China’s President Xi Jinping urged Israeli Prime Minister Benjamin Netanyahu to restart peace talks with the Palestinians as soon as possible, days after he tried to convince Palestinian leader Mahmoud Abbas to revive discussions.

Xi’s comments to Netanyahu and Abbas this week reflect China’s intent to strengthen its diplomatic role in a region where its influence has historically been weak. On Monday, Xi floated China’s “four-point proposal” for peace with Abbas, who was visiting China in the same week as Netanyahu.

The moves by China come as the United States is engaged in a fresh diplomatic campaign to revive peace talks, which collapsed in 2010 over Israel’s continued expansion of settlements.

Netanyahu - the first top Israeli leader to visit China since former prime minister Ehud Olmert in 2007 - met Xi on Thursday, part of a five-day visit to China aimed at boosting bilateral trade with China.

“I hope the two sides can make joint efforts to take practical measures to gradually build up mutual trust, to restart peace talks as soon as possible and achieve substantive progress,” Xi told Netanyahu, according to a statement carried on the website of China’s foreign ministry late on Thursday.

“Only by protecting the legitimate rights and interests of all countries, having respect for each other’s concerns can there be true realisation of regional peace and stability,” Xi told Netanyahu.

Xi, who took office in March, did not outline any specific proposals for the resumption of peace talks to Netanyahu, who did not meet Abbas in China.

Netanyahu told Xi that “Israel is well aware of the pain caused by war, welcomes and desires peace, and is willing to achieve peace through negotiations,” according to the Chinese foreign ministry.

Netanyahu’s remarks come amid reports that he has quietly curbed new building projects in Jewish settlements, in an apparent bid to help US efforts to revive peace talks with the Palestinians.

US Defence Secretary Chuck Hagel has said that the problems that plague the Middle East, including Iran’s nuclear ambitions and Syria’s civil war, require “political, not military” solutions.

Saying the “old order” was vanishing in the region, Hagel stressed in a speech that the United States would work to promote democratic reform while bearing in mind the “limitations” of American power.

Although the Pentagon chief made clear that Washington had not ruled out potential military action against Iran or Syria, his remarks highlighted President Barack Obama’s cautious stance on resorting to armed force in the volatile region.

He said that regional challenges including “the nuclear challenge posed by Iran, dangerous instability in Syria, or the continuing threat of al-Qaeda and other terrorist groups” must be addressed through “coalitions of common interests,” including Israel and other allies in the region.

“A common thread woven into the Middle East fabric is that the most enduring and effective solutions to the challenges facing the region are political, not military,” Hagel told an audience at the Washington Institute for Near East Policy.

“America’s role in the Middle East is to continue to help influence and shape the course of events - using diplomatic, economic, humanitarian, intelligence, and security tools in coordination with our allies,” he said.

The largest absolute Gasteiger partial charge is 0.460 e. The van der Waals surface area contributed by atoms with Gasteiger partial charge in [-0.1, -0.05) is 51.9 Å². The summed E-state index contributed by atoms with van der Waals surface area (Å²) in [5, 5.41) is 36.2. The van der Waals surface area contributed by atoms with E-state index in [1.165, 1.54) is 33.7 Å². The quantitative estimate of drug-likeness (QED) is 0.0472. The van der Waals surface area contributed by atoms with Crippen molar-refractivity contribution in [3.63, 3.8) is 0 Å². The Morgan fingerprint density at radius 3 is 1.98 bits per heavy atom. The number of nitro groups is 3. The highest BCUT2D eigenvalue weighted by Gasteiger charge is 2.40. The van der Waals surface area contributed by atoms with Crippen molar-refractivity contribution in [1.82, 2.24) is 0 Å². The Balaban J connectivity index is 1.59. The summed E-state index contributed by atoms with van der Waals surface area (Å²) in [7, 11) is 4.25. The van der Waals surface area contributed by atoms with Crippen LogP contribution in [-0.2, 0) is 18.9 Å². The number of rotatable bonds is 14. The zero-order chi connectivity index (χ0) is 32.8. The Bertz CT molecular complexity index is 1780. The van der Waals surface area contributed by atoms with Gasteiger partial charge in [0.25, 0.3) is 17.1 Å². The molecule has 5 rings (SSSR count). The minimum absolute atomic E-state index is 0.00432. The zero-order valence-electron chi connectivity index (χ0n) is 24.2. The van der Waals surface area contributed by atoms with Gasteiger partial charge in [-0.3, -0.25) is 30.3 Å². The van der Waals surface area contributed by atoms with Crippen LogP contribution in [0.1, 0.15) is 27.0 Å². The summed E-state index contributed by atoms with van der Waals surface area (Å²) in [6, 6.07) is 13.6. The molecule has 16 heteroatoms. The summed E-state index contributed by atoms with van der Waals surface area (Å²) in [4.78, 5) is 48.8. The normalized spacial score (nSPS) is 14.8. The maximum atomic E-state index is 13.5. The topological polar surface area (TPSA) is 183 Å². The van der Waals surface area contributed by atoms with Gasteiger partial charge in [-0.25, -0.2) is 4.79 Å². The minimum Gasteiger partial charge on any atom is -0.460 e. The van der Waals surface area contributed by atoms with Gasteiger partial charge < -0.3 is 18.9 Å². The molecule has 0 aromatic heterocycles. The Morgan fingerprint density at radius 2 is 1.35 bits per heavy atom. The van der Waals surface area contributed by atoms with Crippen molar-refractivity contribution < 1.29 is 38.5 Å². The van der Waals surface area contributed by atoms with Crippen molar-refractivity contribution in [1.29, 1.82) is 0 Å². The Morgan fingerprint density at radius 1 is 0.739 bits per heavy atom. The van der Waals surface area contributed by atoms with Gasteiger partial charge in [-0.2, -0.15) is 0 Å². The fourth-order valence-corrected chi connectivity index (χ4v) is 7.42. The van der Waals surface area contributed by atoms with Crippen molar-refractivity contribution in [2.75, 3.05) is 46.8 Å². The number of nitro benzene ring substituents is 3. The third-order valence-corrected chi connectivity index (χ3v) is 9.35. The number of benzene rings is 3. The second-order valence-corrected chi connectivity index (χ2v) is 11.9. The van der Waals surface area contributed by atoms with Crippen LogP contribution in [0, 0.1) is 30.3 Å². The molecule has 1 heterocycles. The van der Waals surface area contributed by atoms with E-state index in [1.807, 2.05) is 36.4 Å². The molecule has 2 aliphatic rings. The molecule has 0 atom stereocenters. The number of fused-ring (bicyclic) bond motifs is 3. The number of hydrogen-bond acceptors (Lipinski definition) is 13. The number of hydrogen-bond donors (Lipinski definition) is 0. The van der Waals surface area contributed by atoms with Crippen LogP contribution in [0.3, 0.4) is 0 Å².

Arab uprisings had shaken the established political landscape in the Middle East, he said. “The old order in the Middle East is disappearing, and what will replace it remains unknown. There will continue to be instability in the region as this process plays out and we all must adjust accordingly.”

Prospects for stability in the longer run would hinge on the outcome of political transitions in Egypt, Libya and Syria, said Hagel, who travelled to the region last month. “The best hope for long-term stability relies on countries like Egypt, Libya, and Syria making transitions to democratic rule,” he said.

The United States would “remain engaged in helping shape the new order, but we must engage wisely,” he said.

“This will require a clear understanding of our national interests, our limitations, and an appreciation for the complexities of this unpredictable, contradictory, yet hopeful region of the world,” he said. The war in Syria was turning “sectarian” and the possibility the state would break apart was “increasing,” he said.

The war was putting Syria’s “stockpiles of chemical weapons and advanced conventional weapons at risk, and the escalation of violence threatens to spill across its borders,” he said. But Hagel struck a restrained tone on Syria and did not reiterate Obama’s declared “red line” warning Damascus not to use its chemical weapons.

The Obama administration has faced renewed calls for intervention after US intelligence agencies said the Syrian regime probably used chemical weapons on a small-scale. But the White House says the spy services are still investigating the allegations.

After the speech, when asked about Syria, Hagel said the administration would not take any action until it had all the facts and alluded to the intelligence disaster in the run-up to the 2003 Iraq war.

“It’s fair to say that we’re all probably a little wiser today than we were before and when we take action, there is always the reality - that you accept - that there may be consequences and unintended consequences may come from that,” he said. “There are also consequences and unintended consequences that come from inaction,” he added.

In answering the question on Syria, Hagel joked about his outspoken style before he took over at the Pentagon in February. He said now he had to watch his words more carefully as he was no longer a senator and he couldn’t “speak as irresponsibly as I would like.”